Additional police expenditure associated with the War Crimes Act is estimated as follows:
Agriculture, Fisheries And Food
To ask the Minister of Agriculture, Fisheries and Food if he will ensure that quarantine will continue to be a requirement in regard to the import of those species which are vulnerable to rabies until the rest of the European Community is declared to be free of rabies.
To ask the Minister of Agriculture, Fisheries and Food if he has any plans to end rabies quarantine for dogs; and if he will make a statement.
I refer the hon. Members to my reply of 24 February to my hon. Friend the Member for Southampton, Test (Mr. Hill).
To ask the Minister of Agriculture, Fisheries and Food whether he will make it his policy progressively to introduce low-energy lighting in all the buildings operated by his Department.
It is the existing policy of the Department to carry out in its buildings all energy-saving measures which can be shown to be worthwhile. As a result of this, a substantial investment has already been made in energy-efficient lighting; this will be extended to other buildings wherever practicable and as resources allow.
To ask the Minister of Agriculture, Fisheries and Food if he will make a statement on his policy for the East Anglian farming industry in general and the livestock, dairy, cereals and poultry sectors in particular in the light of the single market opening.
The Government's policy for the United Kingdom farming industry as a whole is set out in the policy statement "Our Farming Future" launched by my right hon. Friends the Prime Minister and the Minister of Agriculture, Fisheries and Food on 15 November.
To ask the Minister of Agriculture, Fisheries and Food what assessment his departmental plant pathologists have made of results for agriculture of changes in the ozone layer.
Against the background of the Department of the Environment's continuing programme of work on the effects of ozone depletion on plants, this Department is considering advertising for a research proposal on this matter.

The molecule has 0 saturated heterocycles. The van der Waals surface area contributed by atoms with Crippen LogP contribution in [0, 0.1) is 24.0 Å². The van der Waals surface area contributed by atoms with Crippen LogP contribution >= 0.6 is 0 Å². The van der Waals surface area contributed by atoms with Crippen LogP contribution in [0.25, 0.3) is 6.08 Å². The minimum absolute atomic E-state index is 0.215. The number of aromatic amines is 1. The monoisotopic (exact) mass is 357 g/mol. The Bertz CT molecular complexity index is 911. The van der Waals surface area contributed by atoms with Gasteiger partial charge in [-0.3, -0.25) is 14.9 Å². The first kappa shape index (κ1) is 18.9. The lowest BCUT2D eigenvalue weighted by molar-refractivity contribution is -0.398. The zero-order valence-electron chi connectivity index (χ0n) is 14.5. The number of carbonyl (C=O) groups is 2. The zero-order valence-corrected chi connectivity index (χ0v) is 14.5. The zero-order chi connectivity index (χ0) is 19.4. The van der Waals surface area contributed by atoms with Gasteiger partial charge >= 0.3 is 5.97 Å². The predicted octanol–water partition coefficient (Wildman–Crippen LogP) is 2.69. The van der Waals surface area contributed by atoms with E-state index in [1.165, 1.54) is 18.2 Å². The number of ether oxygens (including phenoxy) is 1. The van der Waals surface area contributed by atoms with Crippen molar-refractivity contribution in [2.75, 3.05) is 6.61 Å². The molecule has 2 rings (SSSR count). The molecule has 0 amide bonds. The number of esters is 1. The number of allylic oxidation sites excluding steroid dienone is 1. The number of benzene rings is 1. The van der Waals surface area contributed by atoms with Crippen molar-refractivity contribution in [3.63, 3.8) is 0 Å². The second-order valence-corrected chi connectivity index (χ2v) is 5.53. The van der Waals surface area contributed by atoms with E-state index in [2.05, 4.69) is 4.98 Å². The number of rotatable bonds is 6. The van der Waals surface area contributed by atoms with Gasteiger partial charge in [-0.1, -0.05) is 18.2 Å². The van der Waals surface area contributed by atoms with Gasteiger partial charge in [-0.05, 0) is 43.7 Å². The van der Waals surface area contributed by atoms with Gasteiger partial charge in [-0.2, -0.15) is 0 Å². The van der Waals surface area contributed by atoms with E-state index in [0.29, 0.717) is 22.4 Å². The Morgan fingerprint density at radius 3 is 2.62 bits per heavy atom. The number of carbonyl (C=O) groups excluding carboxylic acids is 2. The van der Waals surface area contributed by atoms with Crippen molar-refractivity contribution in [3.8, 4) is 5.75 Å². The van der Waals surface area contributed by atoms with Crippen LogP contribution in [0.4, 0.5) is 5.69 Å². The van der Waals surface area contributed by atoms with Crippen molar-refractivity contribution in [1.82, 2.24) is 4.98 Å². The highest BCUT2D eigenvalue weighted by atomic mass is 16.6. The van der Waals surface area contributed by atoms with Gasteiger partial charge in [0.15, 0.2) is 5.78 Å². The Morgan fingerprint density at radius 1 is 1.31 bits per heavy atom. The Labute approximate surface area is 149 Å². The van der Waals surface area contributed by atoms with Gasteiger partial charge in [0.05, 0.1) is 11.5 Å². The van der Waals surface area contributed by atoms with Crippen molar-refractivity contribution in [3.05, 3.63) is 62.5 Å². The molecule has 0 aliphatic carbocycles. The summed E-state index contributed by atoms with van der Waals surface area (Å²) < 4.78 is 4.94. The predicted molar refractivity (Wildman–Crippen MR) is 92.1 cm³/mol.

Norman Shaw Buildings
To ask the Secretary of State for the Environment why the power failed in the Norman Shaw buildings at 2.35 pm on 13 February; and what steps will be taken to prevent a recurrence.
The power failure in the Norman Shaw buildings on 13 February which lasted for less than two seconds, was caused by a fault within the London Electricity supply network. There was insufficient time for the back-up generator system to be activated.
Business Property Values
To ask the Secretary of State for the Environment what mechanisms exist or are planned for review of rateable values for the uniform business rate; and if he will make a statement.
All rateable values, including those currently prescribed by my right hon. Friend, will be reassessed in 1995. We have announced that the proposed valuation date for the revaluation is 1 April 1993. In preparation, a committee is also reviewing the rating of plant and machinery.All assessments in current rating lists are based on a common valuation date of 1 April 1988. Any changes in relative values since that date will be taken into account at the next revaluation. All ratepayers had the right to challenge their individual assessments during the first six months of the current lists. They continue to have rights of challenge where there is a change of circumstances affecting a property and in certain other prescribed cases.
Local Government Finance
To ask the Secretary of State for the Environment under which Act the regulations in the poll tax reduction schemes were made.
Section 13A of the Local Government Finance Act 1988, as inserted by the Local Government and Housing Act 1989.
To ask the Secretary of State for the Environment what is the estimated revenue that will be received in 1991–92 from those who are required to pay 20 per cent. of their poll tax, in the United Kingdom.
[holding answer 24 February 1992]: The potential revenue in 1991–92 in Great Britain from those on maximum community charge benefit is £200 million and from students £34 million. Whilst information is held centrally on overall rates of collection by local authorities, no separate information is held on collection from those making the 20 per cent. contribution.
To ask the Secretary of State for the Environment what progress has been made on the recommendation from the former Nature Conservancy Council that a number of non-native species should be added to schedule 9 of the Wildlife and Countryside Act 1981.
Following recommendations made by the former Nature Conservancy Council and consultation with the Joint Nature Conservation Committee and other bodies, I have decided that we should add the following species to schedule 9 to the Wildlife and Countryside Act 1981:
- Noble crayfish
- Signal crayfish
- Turkish crayfish
- Sika deer
- New Zealand flatworm
- Italian crested newt
- Aesculapian snake
- 3 species of Giant kelp
- macrocystis angustifolia
- macrocystis integrifolia
- macrocystis laevis
- Japanese kelp
- Green seafingers
- Californian red seaweed
- Hooked asparagus seaweed
- All non-native laver seaweeds
I have placed an order before Parliament today which will bring these additions into effect on 16 March.
Tyre Tread Depths
To ask the Secretary of State for the Environment what provision is being made in landfill sites for the tipping of extra tyres as a result of the increase in minimum legal tyre tread depth; and if he will make a statement.